Nurses are due to embark on a two-day strike in five Portuguese districts, including the Algarve, from tomorrow (Thursday).
The strike has been called by SEP, the syndicate of Portuguese nurses, and is based on a number of long-running gripes, including overtime payment wrangles and nurses’ exclusion from the government’s return to a 35-hour week for public sector workers.
Initially, the strike was to be supported nationally for Thursday and Friday, but an 11th hour commitment not to reverse rules giving nurses a degree of autonomy saw the first day of the strike dropped by all but five districts, reports Lusa news agency.
SEP has meantime confirmed that there could be further action in September if the government does not concede to nurses’ demands for a shorter working week, while SINTAP – the syndicate of public sector workers – has said that it hopes the impact of the strike “will be decisive for the government, most particularly the Ministry of Health, to rapidly advance with negotiations with the unions”.
According to Lusa, hospitals, health centres and other health units will be affected by the walk-out that is promising “adhesion in large numbers”.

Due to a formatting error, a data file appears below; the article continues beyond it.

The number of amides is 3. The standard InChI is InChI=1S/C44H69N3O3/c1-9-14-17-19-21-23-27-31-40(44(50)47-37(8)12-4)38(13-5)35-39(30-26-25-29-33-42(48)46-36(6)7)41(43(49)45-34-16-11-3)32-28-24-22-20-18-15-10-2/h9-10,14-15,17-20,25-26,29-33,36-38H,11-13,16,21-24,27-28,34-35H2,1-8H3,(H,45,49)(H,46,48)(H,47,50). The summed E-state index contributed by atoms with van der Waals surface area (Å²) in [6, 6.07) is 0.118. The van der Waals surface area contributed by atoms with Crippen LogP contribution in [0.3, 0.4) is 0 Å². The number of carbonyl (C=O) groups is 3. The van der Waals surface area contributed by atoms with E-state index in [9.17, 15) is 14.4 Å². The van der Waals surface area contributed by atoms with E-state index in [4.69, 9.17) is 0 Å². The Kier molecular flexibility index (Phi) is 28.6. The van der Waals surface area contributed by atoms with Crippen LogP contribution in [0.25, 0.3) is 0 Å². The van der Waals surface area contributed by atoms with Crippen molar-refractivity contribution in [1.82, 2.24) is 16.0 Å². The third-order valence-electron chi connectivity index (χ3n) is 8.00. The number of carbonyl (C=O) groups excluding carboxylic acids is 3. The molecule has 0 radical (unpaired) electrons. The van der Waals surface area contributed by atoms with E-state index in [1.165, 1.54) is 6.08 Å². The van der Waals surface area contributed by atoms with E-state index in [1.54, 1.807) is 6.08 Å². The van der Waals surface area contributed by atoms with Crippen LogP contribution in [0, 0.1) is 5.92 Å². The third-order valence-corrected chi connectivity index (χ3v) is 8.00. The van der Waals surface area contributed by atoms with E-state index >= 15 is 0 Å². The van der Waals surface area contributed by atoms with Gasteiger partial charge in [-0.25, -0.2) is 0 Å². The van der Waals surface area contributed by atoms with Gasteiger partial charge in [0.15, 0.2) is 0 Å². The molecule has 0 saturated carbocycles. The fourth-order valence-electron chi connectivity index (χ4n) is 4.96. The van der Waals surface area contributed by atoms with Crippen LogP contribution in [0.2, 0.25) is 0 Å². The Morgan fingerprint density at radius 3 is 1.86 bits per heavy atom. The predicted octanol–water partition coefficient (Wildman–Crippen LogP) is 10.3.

DOCTORS TRANSFERRED TO ALGARVE FACE CALLS TO RETURN TO HOME BASE
Meantime, the transfer of three specialist doctors from Bragança to the Algarve, to help with the demands of the summer season, have backfired blisteringly.
Bragança council – backed by the intermunicipal community of Trás-Os-Montes – is calling for their “immediate return”, claiming the transfer has left 800 patients “in the lurch”.
The council’s fury is being directed at “the government and regional entities” but is is not known yet what will come of it.
Bragança’s case is that not only does the area suffer from its own lack of medical specialists, the summer sees “thousands of Portuguese emigrés returning to the region” which has now been “unjustifiably” depleted of three valuable medical experts.